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    I've been training again for the past 2 months after a 2-year layoff. I had some health problems, got married and had a daughter among other things that kept me away. In that time, I gained 60 lbs. I just decided to get my fatass back in the gym (both of them) and train. I'm in the gym at 5am in the morning lifting and doing cardio and I train for 2-3 hours after my daughter goes to bed at night. It's tough but every day gets easier and easier. Just think back to what made you want to do BJJ int he first place and see if that conjures up any motivation. Hopefully it does.

    Also, if it makes you feel any better, I will be turning 30 in Feburary.
     
  6. Hellboy31

    Hellboy31 Brown Belt

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    "Do you want to be a Fu**ing fighter?!"

    -Dana White
     
  7. Hellboy31

    Hellboy31 Brown Belt

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    In all seriousness, I took a two year lay off and came back about six months ago. My reasons for not training differed from yours but I'm so glad I'm back. My only regret is taking so much time off - I always wonder where I'd be if I had never stopped.
     
  8. MMA junkie

    MMA junkie Purple Belt

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    Yep, this!

    I swear, the hardest thing is just making your first appearance back. Just jump back on the wagon man.
     
  9. bjjaz

    bjjaz Got the Rock...Time to Roll

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    lol
     
  10. An end for

    An end for Purple Belt

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    I have never faced a huge injury or a giant layoff, but the trick to me is to find out the slowest day and return on it, and let the instructor know what's what. Don't start with the day of explosion training or takedown day. Start with the rolling day, or whatever is the day where you don't have to do suicides and soldier crawls and climb up ropes or whatever. Test the waters first. Go one day, then think about the other. You don't need to make a triumphal return and set your sights at the world championship. Just go there like "oh hi professor tudo bem? I found my old gi behind the sofa and remembered how fun it was. Can I roll a bit today?" and there you are.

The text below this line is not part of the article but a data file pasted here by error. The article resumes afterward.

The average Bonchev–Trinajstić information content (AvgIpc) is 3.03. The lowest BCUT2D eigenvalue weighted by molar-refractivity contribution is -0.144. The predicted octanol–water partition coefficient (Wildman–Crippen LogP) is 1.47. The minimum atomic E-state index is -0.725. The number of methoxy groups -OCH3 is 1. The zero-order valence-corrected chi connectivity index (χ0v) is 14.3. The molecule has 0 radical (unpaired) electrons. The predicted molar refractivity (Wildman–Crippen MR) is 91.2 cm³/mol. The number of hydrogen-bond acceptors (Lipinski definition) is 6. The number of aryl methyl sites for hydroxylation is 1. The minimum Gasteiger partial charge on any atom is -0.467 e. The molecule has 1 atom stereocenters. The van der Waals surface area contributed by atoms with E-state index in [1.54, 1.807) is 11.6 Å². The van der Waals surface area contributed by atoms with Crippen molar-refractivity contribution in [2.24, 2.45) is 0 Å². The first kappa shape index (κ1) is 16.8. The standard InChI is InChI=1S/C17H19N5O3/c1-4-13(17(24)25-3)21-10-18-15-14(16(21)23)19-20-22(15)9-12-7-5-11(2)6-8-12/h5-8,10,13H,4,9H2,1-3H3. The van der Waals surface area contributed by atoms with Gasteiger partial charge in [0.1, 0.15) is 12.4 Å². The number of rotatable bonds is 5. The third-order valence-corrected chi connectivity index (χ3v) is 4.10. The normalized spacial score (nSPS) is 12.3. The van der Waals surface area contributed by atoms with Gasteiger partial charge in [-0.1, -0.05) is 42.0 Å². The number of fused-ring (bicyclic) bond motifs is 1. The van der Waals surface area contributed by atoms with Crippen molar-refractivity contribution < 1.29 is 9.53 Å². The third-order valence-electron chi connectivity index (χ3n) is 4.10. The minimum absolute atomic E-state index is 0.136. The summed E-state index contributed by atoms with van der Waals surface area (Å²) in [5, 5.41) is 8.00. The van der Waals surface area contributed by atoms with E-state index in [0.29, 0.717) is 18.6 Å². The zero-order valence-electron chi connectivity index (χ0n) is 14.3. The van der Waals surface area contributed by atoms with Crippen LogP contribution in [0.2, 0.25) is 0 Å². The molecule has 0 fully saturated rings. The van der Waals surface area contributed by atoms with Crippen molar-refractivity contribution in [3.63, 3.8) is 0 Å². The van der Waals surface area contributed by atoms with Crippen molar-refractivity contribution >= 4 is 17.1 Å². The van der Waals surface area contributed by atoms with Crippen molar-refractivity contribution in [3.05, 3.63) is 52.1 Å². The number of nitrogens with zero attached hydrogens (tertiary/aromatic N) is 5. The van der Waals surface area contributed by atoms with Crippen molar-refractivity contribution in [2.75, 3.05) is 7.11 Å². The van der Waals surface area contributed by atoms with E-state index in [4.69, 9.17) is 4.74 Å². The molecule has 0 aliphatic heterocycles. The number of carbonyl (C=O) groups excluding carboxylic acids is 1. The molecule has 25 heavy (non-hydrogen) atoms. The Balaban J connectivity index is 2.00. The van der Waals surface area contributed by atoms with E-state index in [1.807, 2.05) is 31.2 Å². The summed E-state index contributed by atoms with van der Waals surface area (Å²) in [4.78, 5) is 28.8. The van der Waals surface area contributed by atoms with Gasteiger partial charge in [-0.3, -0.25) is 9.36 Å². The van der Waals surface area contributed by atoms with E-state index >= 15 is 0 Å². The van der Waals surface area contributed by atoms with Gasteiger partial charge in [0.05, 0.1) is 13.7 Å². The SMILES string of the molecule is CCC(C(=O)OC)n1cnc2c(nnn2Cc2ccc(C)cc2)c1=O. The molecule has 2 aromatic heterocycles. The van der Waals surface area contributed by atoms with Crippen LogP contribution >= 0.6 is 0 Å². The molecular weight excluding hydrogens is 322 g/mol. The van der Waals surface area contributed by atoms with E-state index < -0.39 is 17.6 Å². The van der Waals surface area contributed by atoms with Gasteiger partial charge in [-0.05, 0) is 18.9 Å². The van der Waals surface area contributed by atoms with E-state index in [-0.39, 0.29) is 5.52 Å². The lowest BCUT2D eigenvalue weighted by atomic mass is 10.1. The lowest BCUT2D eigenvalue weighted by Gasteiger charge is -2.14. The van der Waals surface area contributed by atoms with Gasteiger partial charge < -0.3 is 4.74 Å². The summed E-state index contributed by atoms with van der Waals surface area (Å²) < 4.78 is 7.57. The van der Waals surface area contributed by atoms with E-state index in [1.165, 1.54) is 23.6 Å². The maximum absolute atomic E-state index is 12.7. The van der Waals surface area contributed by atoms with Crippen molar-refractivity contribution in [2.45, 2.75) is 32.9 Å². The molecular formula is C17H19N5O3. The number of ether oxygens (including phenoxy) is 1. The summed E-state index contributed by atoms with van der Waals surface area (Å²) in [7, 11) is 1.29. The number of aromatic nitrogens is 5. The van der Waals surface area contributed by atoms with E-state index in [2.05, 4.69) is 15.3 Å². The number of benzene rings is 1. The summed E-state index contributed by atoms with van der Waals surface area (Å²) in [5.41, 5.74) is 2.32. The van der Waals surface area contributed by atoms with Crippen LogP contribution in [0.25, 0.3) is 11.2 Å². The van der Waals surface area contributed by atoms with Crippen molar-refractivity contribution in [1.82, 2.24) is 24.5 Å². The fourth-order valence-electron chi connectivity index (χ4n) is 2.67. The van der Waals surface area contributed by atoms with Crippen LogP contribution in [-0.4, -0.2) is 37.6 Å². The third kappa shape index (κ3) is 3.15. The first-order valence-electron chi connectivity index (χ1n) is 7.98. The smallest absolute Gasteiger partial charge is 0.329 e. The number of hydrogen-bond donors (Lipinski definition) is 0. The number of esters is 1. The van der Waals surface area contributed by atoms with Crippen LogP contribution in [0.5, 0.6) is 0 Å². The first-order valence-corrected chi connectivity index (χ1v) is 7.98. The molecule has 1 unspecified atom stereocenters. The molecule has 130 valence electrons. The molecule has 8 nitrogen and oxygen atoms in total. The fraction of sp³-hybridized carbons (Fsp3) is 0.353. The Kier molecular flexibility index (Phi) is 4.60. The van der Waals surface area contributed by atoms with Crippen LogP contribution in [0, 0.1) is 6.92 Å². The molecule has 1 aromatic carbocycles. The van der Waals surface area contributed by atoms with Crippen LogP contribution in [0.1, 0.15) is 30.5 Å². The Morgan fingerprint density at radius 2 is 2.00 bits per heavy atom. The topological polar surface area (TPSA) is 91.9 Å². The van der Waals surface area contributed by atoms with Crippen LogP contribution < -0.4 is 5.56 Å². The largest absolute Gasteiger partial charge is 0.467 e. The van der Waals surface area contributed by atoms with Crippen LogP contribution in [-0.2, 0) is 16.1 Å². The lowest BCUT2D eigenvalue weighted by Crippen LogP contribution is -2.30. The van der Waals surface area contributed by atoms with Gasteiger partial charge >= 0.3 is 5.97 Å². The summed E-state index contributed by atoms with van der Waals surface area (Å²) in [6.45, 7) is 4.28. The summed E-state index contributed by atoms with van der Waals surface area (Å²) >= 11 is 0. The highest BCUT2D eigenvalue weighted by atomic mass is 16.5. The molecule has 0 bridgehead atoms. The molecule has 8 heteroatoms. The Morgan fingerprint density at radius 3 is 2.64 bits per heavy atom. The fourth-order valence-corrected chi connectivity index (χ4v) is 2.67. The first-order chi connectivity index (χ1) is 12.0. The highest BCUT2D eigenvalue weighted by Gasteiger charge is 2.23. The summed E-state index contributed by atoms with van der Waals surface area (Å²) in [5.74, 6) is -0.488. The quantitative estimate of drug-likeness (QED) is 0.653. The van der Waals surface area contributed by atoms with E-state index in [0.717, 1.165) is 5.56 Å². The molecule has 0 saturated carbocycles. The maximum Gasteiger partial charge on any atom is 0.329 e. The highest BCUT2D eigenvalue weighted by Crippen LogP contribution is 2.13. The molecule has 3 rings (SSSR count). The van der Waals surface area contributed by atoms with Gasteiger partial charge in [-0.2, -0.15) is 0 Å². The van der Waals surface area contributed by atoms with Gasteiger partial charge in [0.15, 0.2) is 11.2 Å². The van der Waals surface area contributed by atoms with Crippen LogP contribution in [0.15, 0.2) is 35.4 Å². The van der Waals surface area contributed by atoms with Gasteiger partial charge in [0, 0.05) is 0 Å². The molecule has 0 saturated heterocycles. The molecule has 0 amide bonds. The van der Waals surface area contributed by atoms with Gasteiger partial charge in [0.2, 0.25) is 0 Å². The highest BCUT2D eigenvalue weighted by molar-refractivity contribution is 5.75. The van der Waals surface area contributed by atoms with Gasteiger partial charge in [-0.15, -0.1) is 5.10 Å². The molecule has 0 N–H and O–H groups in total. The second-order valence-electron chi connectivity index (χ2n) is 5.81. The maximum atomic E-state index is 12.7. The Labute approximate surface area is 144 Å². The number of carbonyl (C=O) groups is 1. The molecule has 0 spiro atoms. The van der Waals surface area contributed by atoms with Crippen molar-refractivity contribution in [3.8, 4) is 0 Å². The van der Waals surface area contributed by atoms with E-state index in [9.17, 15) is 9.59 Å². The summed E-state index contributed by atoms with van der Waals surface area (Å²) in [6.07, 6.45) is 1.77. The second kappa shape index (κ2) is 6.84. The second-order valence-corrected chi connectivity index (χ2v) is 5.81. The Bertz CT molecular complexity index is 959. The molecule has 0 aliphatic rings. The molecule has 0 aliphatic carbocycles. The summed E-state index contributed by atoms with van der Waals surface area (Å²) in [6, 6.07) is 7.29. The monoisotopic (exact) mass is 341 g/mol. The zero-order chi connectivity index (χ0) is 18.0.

Remember, don't be a bitch, but never be afraid to bitch. Say your nose is hurting if things are too hard, say that you're not confident, if you feel like leaving in the middle of the class, make an excuse and just leave for the day. Test the waters, take it easy, it's supposed to be fun, and you're just returning.
     
  11. dkaki

    dkaki White Belt

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    i just came of from a shoulder injury...tendon tear...ive stopped for almost half a year...its hard...you will have hesitations...u will be scared...right now im scared of putting force on my left arm..its not completely healed yet...it still hurts every now and then...but what i do is..i tell my teammates to be careful of my injury...you should too...im sure they'll understand and be careful...just do this until u get enuf courage to grapple full force again...just give it time...
     
  12. Vrill

    Vrill White Belt

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    Thanks guys. I think I've found the right school and I'm going to check it out next week. If I tell myself to wait until I get back in shape before going, I never will. I appreciate the support.